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Nanoscale magnetic and thermal imaging of strongly correlated electronic materials

Project description

Advanced scanning technology sheds more light on strongly correlated materials

The microscopic observation of strongly correlated electronic materials is critical to understanding the mechanisms of electronic structures and the reasons for their lack of homogeneity and broken symmetry. Although local magnetic probes can be used to resolve magnetic order and probe local superconducting phase fluctuation, the majority do not meet resolution requirements. Thermal microscopy, on the other hand, enables the study of dissipation mechanisms in high Tc superconductors, but it cannot be carried out at low temperatures. By combining magnetic and thermal imaging techniques, the EU-funded STRONG project intends to expand and improve the capabilities of a novel technology: a scanning superconducting quantum interference device microscope, which is mounted on a nanometric tip. This innovation will provide insight into the phenomena that occur in strongly correlated materials.


Strongly correlated electronic materials have phase diagrams that are intrinsically complex. Multiple, distinct, broken symmetry phases can occur simultaneously and the presence of these intertwined orders gives rise to spontaneously inhomogeneous electronic structures. Observing and characterizing these patterns is crucial to understanding the mechanisms that govern these electronic states. I propose to study these phases using a novel scanning SQUID microscope with single electron spin sensitivity and thermal sensitivity better than one millionth of a degree. The SQUID is mounted on a nanometric tip and has ~50 nm resolution. I will expand the experimental capabilities of this technique by improving the resolution to a few nm, and by enabling near field microwave microscopy.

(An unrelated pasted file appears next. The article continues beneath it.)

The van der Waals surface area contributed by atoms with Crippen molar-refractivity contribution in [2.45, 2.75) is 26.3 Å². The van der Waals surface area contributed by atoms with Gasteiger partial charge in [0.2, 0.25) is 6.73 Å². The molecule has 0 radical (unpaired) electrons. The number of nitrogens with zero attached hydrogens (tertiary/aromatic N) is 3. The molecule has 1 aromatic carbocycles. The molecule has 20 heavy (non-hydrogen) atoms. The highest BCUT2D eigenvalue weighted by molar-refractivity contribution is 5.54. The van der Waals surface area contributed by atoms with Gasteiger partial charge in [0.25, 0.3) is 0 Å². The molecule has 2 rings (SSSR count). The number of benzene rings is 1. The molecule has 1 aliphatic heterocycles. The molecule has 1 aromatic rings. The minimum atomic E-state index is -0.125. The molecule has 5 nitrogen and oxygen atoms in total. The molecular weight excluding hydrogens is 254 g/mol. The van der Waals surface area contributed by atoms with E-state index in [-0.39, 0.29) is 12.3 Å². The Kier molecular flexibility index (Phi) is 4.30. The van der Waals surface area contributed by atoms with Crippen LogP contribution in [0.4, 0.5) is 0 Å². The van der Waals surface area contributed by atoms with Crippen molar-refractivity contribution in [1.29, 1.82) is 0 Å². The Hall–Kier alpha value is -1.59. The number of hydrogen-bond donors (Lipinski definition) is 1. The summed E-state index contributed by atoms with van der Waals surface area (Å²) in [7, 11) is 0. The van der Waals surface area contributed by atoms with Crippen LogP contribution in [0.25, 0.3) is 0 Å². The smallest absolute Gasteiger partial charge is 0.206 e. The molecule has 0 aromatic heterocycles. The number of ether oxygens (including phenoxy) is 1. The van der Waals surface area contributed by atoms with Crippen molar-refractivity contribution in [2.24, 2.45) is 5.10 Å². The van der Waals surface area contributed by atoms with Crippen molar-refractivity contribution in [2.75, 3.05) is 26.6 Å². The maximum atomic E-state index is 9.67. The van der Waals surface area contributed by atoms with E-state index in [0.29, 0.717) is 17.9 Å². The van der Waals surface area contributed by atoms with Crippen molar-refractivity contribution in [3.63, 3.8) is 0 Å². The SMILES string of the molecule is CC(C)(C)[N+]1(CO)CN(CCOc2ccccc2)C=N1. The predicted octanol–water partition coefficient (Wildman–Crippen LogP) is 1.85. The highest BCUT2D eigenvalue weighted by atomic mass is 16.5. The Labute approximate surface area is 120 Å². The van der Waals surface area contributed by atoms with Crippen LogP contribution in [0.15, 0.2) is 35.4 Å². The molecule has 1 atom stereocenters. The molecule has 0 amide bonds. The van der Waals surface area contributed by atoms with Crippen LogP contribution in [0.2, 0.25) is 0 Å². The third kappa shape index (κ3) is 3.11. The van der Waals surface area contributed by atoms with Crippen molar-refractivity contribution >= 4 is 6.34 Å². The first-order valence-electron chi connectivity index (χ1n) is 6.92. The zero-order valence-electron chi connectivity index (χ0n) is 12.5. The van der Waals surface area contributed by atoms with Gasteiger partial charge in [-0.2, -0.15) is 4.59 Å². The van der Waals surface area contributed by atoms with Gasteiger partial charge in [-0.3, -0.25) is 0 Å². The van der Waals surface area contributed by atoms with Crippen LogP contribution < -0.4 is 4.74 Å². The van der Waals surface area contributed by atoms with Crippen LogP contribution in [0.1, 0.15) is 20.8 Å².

Local magnetic probes are ideal for spatially resolving magnetic order and can also be used to probe local superconducting phase fluctuation since they generate local currents and thus local magnetic fields. However, the required resolution is of the order of a few nm, which is far beyond the capabilities of most local magnetic probes. While thermal microscopy provides information about dissipation mechanisms, which is relevant in high Tc superconductors (HTSC) above Tc where superconducting correlations are locally present, there is no technique that can perform thermal microscopy at low temperatures. The SQUID-on-tip will allow us to look at all the above-mentioned aspects. We propose to look at three types of systems (1) Observe local signatures of pair-density waves and other manifestations of broken time reversal symmetry in HTSC (2) Characterize the unconventional superconducting phase at the LaAlO3/SrTiO3 interface (3) Study the inhomogeneous magnetic phases at the LaMnO3/SrTiO3 interface. These measurements will provide significant contributions to the understanding of phenomena in strongly correlated materials such as superconductivity and its relation to other electronic order.

Host institution

Net EU contribution
€ 1 997 926,00
91904 Jerusalem

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Activity type
Higher or Secondary Education Establishments
Total cost
€ 1 997 926,00

Beneficiaries (1)